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 Jane Austen

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Jane Austen Famous memorial

Birth
Steventon, Basingstoke and Deane Borough, Hampshire, England
Death
18 Jul 1817 (aged 41)
Winchester, City of Winchester, Hampshire, England
Burial
Winchester, City of Winchester, Hampshire, England
Memorial ID
44 View Source

Author. She was the seventh child and second daughter of the Reverend George Austen. Jane was very close to her older sister, Cassandra-Elizabeth. When she was sent to school, she begged to be sent along with her even though she was too young. Mr. Austen couldn't really afford their schooling, and they were back home after less than three years. Jane was very well-educated for a female of that time. She had a good knowledge of history as well as a little Latin, Italian, and musical training. In 1787, she made the decision to devote all her time to writing. This early work made three volumes of "Juvenilia." In 1791, she wrote a parody of Oliver Goldsmith's "History of England." At age of nineteen, she started work on "Lady Susan," a novel which was her first attempt at a serious theme. It didn't work well in the format she used, but it was good enough to encourage her to keep going. She began another novel in 1795, which was titled "Elinor and Marianne," and, in 1796, she start to work on "First Impressions." In August of 1797, she submitted "First Impressions" for publication, and it was turned down. She was not surprised or disappointed. She spent the next two years rewriting "Elinor and Marianne" into "Sense and Sensibility" and started work on "Susan." About 1800, Jane met the young Harris Bigg-Wither. About a year later, Harris proposed to Jane. She accepted, but she changed her mind the very next morning. That was a scandal of the time. In 1805, her father died; and her mother and she were now exceedingly poor. In 1810, "Sense and Sensibility" was accepted for publication on the condition that the printing costs would be paid by the author. Jane expected to lose money, but the novel sold quickly and the profit was good. She started to work on "Mansfield Park" and sold "Pride and Prejudice" for publication in 1812. Her next novel "Emma" was published in 1815. At that time her health was beginning to fail due to Addison's disease. She died on the morning of July 18, 1817, with her beloved sister Cassandra at her side.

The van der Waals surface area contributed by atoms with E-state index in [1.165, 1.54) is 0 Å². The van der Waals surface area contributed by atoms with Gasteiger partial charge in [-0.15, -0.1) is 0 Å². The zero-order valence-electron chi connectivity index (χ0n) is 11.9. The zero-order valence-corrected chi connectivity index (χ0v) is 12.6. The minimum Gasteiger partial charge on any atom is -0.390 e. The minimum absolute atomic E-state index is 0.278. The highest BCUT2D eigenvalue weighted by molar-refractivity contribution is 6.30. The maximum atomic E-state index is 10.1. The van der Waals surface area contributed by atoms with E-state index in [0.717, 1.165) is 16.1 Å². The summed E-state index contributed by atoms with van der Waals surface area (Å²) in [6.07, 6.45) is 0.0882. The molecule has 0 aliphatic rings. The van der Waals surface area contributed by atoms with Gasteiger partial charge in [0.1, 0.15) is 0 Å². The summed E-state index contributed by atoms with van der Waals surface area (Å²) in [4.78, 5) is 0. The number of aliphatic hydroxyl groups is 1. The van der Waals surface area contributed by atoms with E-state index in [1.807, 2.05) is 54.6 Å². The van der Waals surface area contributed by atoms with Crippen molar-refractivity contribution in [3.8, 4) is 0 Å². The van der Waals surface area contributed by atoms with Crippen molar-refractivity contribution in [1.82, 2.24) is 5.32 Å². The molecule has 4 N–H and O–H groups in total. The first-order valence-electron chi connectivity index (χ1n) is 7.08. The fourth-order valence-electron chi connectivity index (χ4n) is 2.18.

Author. She was the seventh child and second daughter of the Reverend George Austen. Jane was very close to her older sister, Cassandra-Elizabeth. When she was sent to school, she begged to be sent along with her even though she was too young. Mr. Austen couldn't really afford their schooling, and they were back home after less than three years. Jane was very well-educated for a female of that time. She had a good knowledge of history as well as a little Latin, Italian, and musical training. In 1787, she made the decision to devote all her time to writing. This early work made three volumes of "Juvenilia." In 1791, she wrote a parody of Oliver Goldsmith's "History of England." At age of nineteen, she started work on "Lady Susan," a novel which was her first attempt at a serious theme. It didn't work well in the format she used, but it was good enough to encourage her to keep going. She began another novel in 1795, which was titled "Elinor and Marianne," and, in 1796, she start to work on "First Impressions." In August of 1797, she submitted "First Impressions" for publication, and it was turned down. She was not surprised or disappointed. She spent the next two years rewriting "Elinor and Marianne" into "Sense and Sensibility" and started work on "Susan." About 1800, Jane met the young Harris Bigg-Wither. About a year later, Harris proposed to Jane. She accepted, but she changed her mind the very next morning. That was a scandal of the time. In 1805, her father died; and her mother and she were now exceedingly poor. In 1810, "Sense and Sensibility" was accepted for publication on the condition that the printing costs would be paid by the author. Jane expected to lose money, but the novel sold quickly and the profit was good. She started to work on "Mansfield Park" and sold "Pride and Prejudice" for publication in 1812. Her next novel "Emma" was published in 1815. At that time her health was beginning to fail due to Addison's disease. She died on the morning of July 18, 1817, with her beloved sister Cassandra at her side.

Bio by: Jelena


Inscription

In Memory of
JANE AUSTEN
youngest daughter of the late
Rev. GEORGE AUSTEN
formerly Rector of Steventon in this Count.
She departed this Life in the 18th of July 1817,
aged 41, after a long illness supported with
the patience and the hopes of a Christian.

The benevolence of her heart,
the sweetness of her temper, and
the extraordinary endowments of her mind
obtained the regard of all who knew her and
the warmest love of her intimate connections.

Their grief is in proportion to their affection
they know their loss to be irreparable,
but in their deepest affliction they are now consoled
by a firm though humble hope that her charity,
devotion, faith and purity, have rendered
her soul acceptable in the sight of her
REDEEMER.


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  • Maintained by: Find a Grave
  • Added: 31 Dec 2000
  • Find a Grave Memorial ID: 44
  • Find a Grave, database and images (https://www.findagrave.com/memorial/44/jane-austen: accessed ), memorial page for Jane Austen (16 Dec 1775–18 Jul 1817), Find a Grave Memorial ID 44, citing Winchester Cathedral, Winchester, City of Winchester, Hampshire, England; Maintained by Find a Grave.